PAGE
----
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Gps: Understanding cuda


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GPS: Understanding CUDA


Sreedevi Gurusiddappa Eshappa

Computer Science Department


San Jose State University
San Jose, CA 95192
408-893-9454

sreedevige@gmail.com


ABSTRACT

CUDA (Compute Unified Device Architecture) is NVIDIA’s new high performance GPU architecture. This paper presents CUDA’s architecture, advantages of CUDA architecture over traditional architecture, CUDA Memory Management, Building blocks of CUDA namely Threads, Blocks, Grids and simple examples using CUDA C language.




  1. INTRODUCTION




    1. GPUs

Graphics Processing Unit (GPU) is a specialized processor used to render real-time high-resolution graphics. Current GPUs are highly evolved multi-core systems performing efficient manipulation of large blocks of data.

GPU have high computational density, 100s of ALUs and memory bandwidth. GPUs can run 1000s of concurrent threads to hide latency, so can deliver high throughputs.


1.2 Heterogeneous computing
Heterogeneous computing refers to use of more than one type of processor to perform the system tasks. General purpose CPUs like Intel Core2 Duo and AMD Opteron are good at performing one or two tasks relatively quickly. GPUs are good at doing massive number tasks at the same time, and doing those tasks relatively quickly. GPU while used to render graphics, can also perform highly parallel processing on large data sets, where as CPUs perform normal Operating system and other serial tasks.

Some of the examples of CPUs are Intel Core i7-4790K, Intel Core i5-4690K, AMD FX-6300 Vishera


Examples of GPUs are GeForce 6600GT (NV43), GeForce GTX… etc.
1.3 CUDA

NVIDIA graphic cards are very powerful and possess high computational capabilities. For example, consider a 20-inch monitor with a standard resolution of 1920x1200. An NVIDIA graphics card can calculate the color of 2304000 pixels many times a second. NVidia graphics card contains 100s of ALU and these ALUs are fully programmable, allowing developers to harness vast amounts of computations power into the programs.


CUDA stands for Compute Unified Device Architecture. It’s a parallel computing platform and programming model created by NVIDIA and implemented by the Graphic Processing Units (GPUs) that they produce.
Using CUDA, the developer can harness the enormous parallel computing capabilities of the NVIDIA graphics card to perform general-purpose computation.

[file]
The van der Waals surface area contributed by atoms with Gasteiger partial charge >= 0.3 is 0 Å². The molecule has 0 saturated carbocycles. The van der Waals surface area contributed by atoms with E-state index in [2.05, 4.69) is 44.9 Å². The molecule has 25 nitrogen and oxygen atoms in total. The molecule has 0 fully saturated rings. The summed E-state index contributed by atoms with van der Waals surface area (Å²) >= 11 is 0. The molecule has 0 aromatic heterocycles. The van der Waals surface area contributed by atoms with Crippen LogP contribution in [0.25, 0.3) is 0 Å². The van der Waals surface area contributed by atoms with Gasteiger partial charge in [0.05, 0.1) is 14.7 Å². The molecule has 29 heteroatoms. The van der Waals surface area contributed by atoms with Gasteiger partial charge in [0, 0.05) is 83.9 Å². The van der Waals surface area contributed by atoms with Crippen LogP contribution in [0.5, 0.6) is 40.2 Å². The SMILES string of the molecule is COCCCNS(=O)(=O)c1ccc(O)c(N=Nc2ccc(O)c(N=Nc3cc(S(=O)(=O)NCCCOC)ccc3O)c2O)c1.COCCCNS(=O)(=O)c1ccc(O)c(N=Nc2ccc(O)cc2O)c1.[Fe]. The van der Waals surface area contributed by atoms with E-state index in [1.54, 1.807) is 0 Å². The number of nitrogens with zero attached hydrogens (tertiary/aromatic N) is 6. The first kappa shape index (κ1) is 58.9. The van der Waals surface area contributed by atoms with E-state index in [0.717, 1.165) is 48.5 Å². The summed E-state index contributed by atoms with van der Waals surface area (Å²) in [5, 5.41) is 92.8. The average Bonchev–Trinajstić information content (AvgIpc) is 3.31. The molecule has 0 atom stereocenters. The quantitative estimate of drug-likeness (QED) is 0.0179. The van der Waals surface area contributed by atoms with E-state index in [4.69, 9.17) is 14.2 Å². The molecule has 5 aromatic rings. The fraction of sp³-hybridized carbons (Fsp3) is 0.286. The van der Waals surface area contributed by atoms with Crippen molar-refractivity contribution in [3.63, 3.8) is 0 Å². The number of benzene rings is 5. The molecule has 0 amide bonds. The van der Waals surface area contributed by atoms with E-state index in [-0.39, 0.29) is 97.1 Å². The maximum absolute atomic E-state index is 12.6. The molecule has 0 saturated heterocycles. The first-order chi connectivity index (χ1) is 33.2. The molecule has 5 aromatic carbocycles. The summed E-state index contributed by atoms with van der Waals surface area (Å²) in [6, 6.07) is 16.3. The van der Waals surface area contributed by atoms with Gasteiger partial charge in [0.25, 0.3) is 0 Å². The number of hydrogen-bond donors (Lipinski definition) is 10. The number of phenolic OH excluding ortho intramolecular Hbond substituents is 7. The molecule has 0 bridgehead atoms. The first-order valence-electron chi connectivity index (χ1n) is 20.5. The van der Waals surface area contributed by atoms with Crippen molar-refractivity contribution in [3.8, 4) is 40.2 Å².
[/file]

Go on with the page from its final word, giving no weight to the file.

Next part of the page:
CUDA supports standard languages like C, OpenCL, DX Compute etc. CUDA is supported on common operating systems like Linux, MacOS and Windows.
2. SIMPLE PROCESSING FLOW IN CUDA
In CUDA, the terminologies used are as below:

Host: Host indicates the CPU and its memory
Device: Device indicates the GPU and its memory
The steps below explain the simple processing flow in CUDA environment,
1] Copy input data from CPU memory to GPU memory: Input data of the program is copied from CPU memory to GPU memory. The parallel code is executed on the GPU.
2] Load GPU program and execute caching data on chip for performance:

The parallel program in CPU is loaded into the GPU and the data in the GPU memory will be used to execute the program. The parallel code would have been CPU intensive and would have taken a long time if executed on CPU.


3] Copy result from GPU memory to CPU memory:

After execution of the parallel code in the GPU, the results reside in GPU memory is copied to the CPU memory using PCI bus. Here we have use the tramendaious power of the GPU to execute the parallel code hence aiding the CPU and its task.




Figure1: Simple Processing Flow in CUDA

3. SIMPLE PROGRAMMING IN CUDA ENVIRONMNET

The Hello World program below explains the difference between the program execution in the normal environment and the CUDA environment.


__global__void mykernel(void) {}
int main(void)

{ mykernel<<<1,1>>>();

printf(“Hello World\n”);

return 0;

}
There are two keywords,

1] __global__ is a keyword that indicates a function that runs on the device and is called from host code.


2] mykernel<<<1,1>>>();
Triple angle brackets mark a call from host code to device code.
Output:

$ nvcc hello.cu

$ a.out

Hello World


Nvcc is NVIDIA C complier, which separates source code into host and device components. The device function, mykernel() processed by the NVIDIA complier. Host function, main() processed by standard host compilers like gcc, cl.exe
4. BUILDING BLOCKS OF CUDA

4.1 Kernels

Parallel portions of an application are executed on the device as kernels. Kernels execute one each at a time. More than one thread executes each kernel.



4.2 Threads

Threads are the single process of the program. Group of threads is a block. Each Thread is identified by a unique number. Threads of CUDA and CPUs are different, CUDA threads are extremely lightweight. They have very little creation overhead and they are fast switching.

CUDA achieves efficiency by running 1000s of threads at a time whereas in multi-core processors only a few threads can execute at a time.

Array of threads in the CUDA execute the kernel. All the threads in the array run the same code. Each thread is identified by a unique ID. This ID will be used to compute memory address and make control decisions.





Figure2: Thread ID



4.3 Grid

Group of blocks is a grid. Kernel launches a grid of blocks.




Group of threads within the block can cooperate with each other. But threads in the different block cannot cooperate with the thread in the different blocks.
Figure3: Grid